Today, I am director of a consultative arm that works very closely with our customers to improve their profits. We go into large organizations and evaluate their supply chain from start to finish, leveraging transportation tools. We'll also tap into our intellectual capital in my company's engineering and technology departments.
As an example, we might work with a large organization who wants to create a footprint in . We'll analyze their market and give them information to optimize their transportation network and integrate outstanding service into this new market. We look at financials and how to best drive profitability.
None of this would have happened for me if I hadn't continued my educational journey. It gave me that foundation of knowledge that allowed me to innovate, grow and be part of many new initiatives for my company.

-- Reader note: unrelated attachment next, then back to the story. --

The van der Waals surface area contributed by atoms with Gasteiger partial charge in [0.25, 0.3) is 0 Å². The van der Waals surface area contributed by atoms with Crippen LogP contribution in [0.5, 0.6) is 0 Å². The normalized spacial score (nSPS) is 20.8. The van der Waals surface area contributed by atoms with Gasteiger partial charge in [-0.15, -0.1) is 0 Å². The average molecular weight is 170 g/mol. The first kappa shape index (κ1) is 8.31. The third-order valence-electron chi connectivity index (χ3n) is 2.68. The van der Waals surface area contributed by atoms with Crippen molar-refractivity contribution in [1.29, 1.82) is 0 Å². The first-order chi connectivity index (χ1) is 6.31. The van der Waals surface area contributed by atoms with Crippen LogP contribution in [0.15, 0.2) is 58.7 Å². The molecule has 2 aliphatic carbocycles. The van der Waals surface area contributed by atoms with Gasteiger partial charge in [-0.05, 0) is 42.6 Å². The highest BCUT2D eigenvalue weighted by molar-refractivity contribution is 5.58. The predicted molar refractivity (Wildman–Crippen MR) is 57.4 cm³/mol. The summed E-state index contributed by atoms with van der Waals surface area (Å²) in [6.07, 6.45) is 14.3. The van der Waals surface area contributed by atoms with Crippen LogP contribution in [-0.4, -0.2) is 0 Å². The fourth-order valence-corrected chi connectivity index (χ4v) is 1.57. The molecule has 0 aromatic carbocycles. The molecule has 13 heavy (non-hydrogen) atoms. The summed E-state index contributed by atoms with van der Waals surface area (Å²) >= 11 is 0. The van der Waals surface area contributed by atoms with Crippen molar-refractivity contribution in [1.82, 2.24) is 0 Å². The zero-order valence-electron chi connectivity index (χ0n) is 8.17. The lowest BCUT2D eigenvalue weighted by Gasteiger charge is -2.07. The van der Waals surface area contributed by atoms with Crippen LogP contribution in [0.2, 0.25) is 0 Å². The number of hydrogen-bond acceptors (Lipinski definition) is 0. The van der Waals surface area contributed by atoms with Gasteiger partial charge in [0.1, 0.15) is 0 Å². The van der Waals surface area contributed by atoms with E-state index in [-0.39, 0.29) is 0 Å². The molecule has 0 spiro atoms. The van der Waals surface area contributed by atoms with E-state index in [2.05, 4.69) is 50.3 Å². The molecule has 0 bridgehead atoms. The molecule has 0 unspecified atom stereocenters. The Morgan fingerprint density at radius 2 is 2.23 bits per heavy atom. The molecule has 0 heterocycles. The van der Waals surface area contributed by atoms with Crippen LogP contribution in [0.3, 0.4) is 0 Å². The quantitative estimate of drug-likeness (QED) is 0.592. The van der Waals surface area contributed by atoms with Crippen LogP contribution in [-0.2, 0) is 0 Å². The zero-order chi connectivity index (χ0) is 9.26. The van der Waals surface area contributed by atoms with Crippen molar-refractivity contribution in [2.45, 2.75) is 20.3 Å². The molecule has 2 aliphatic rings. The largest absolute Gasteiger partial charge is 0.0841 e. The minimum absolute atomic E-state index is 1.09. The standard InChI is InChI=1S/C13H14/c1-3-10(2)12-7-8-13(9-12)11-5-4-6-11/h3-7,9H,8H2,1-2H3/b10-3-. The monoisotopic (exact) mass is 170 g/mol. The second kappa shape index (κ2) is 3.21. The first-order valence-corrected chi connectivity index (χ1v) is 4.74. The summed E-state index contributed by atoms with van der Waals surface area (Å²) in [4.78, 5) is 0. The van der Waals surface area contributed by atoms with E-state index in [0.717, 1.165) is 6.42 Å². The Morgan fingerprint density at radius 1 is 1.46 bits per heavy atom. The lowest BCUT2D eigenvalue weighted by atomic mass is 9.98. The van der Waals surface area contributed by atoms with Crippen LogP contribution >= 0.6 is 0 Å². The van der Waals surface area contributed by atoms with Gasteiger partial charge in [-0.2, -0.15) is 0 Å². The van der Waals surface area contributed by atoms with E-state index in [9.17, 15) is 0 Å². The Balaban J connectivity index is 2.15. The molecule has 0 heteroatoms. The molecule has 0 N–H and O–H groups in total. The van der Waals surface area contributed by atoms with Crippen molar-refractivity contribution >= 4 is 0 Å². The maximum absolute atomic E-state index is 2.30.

I loved my master's degree program at University of Phoenix. Everything that I learned at that level of education was directly applicable to my work and the opportunities that were presented to me along the way. And, all of the coursework was interesting to me.
So, it's thankfully been an interesting journey. But, without the mentors who encouraged me to continue my education, a company that provided educational incentives and an institution of higher learning that provided a flexible format for me to earn my degrees, I might still be on that loading dock.
Look around your organization—which one of your employees has untapped potential to lead your organization into profitable innovation and continuous growth? It might even be you. Educate yourself and your work force and forge the direction of your future.
This article originally appeared in the Chronicle of Higher Education, UOPX Campus Viewpoints section. To review our current faculty articles, visit:https://chronicle.com/campusViewpoint/University-of-Phoenix/29/.